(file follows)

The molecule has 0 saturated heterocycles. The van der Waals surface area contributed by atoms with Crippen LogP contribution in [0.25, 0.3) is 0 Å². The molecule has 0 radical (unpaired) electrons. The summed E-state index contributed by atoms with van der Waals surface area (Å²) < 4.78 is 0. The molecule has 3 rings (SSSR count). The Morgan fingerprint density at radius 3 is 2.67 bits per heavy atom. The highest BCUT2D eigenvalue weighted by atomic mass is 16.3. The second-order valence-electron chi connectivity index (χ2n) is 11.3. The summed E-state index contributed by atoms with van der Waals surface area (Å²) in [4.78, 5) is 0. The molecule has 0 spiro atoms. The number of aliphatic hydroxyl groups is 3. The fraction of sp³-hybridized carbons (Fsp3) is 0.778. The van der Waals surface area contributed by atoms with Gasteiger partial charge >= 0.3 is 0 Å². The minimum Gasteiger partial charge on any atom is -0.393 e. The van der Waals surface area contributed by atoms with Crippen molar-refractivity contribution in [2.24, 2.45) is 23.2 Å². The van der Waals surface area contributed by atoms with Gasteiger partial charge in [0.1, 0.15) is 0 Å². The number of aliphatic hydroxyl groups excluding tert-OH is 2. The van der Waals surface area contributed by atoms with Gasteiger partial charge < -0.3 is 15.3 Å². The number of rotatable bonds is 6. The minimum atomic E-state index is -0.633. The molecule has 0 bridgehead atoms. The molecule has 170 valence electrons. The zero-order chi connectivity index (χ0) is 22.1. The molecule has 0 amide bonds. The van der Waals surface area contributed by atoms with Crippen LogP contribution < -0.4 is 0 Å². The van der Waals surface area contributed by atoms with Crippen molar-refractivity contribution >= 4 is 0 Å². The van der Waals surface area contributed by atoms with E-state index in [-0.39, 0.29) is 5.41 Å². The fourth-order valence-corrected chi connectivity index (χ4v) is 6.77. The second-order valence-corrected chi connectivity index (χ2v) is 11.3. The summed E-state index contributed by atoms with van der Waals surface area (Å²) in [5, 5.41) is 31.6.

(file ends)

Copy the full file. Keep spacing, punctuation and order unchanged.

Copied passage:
The molecule has 0 saturated heterocycles. The van der Waals surface area contributed by atoms with Crippen LogP contribution in [0.25, 0.3) is 0 Å². The molecule has 0 radical (unpaired) electrons. The summed E-state index contributed by atoms with van der Waals surface area (Å²) < 4.78 is 0. The molecule has 3 rings (SSSR count). The Morgan fingerprint density at radius 3 is 2.67 bits per heavy atom. The highest BCUT2D eigenvalue weighted by atomic mass is 16.3. The second-order valence-electron chi connectivity index (χ2n) is 11.3. The summed E-state index contributed by atoms with van der Waals surface area (Å²) in [4.78, 5) is 0. The molecule has 0 spiro atoms. The number of aliphatic hydroxyl groups is 3. The fraction of sp³-hybridized carbons (Fsp3) is 0.778. The van der Waals surface area contributed by atoms with Gasteiger partial charge >= 0.3 is 0 Å². The minimum Gasteiger partial charge on any atom is -0.393 e. The van der Waals surface area contributed by atoms with Crippen molar-refractivity contribution in [2.24, 2.45) is 23.2 Å². The van der Waals surface area contributed by atoms with Gasteiger partial charge in [0.1, 0.15) is 0 Å². The number of aliphatic hydroxyl groups excluding tert-OH is 2. The van der Waals surface area contributed by atoms with Gasteiger partial charge < -0.3 is 15.3 Å². The number of rotatable bonds is 6. The minimum atomic E-state index is -0.633. The molecule has 0 bridgehead atoms. The molecule has 170 valence electrons. The zero-order chi connectivity index (χ0) is 22.1. The molecule has 0 amide bonds. The van der Waals surface area contributed by atoms with Crippen LogP contribution < -0.4 is 0 Å². The van der Waals surface area contributed by atoms with Crippen molar-refractivity contribution >= 4 is 0 Å². The van der Waals surface area contributed by atoms with E-state index in [-0.39, 0.29) is 5.41 Å². The fourth-order valence-corrected chi connectivity index (χ4v) is 6.77. The second-order valence-corrected chi connectivity index (χ2v) is 11.3. The summed E-state index contributed by atoms with van der Waals surface area (Å²) in [5, 5.41) is 31.6.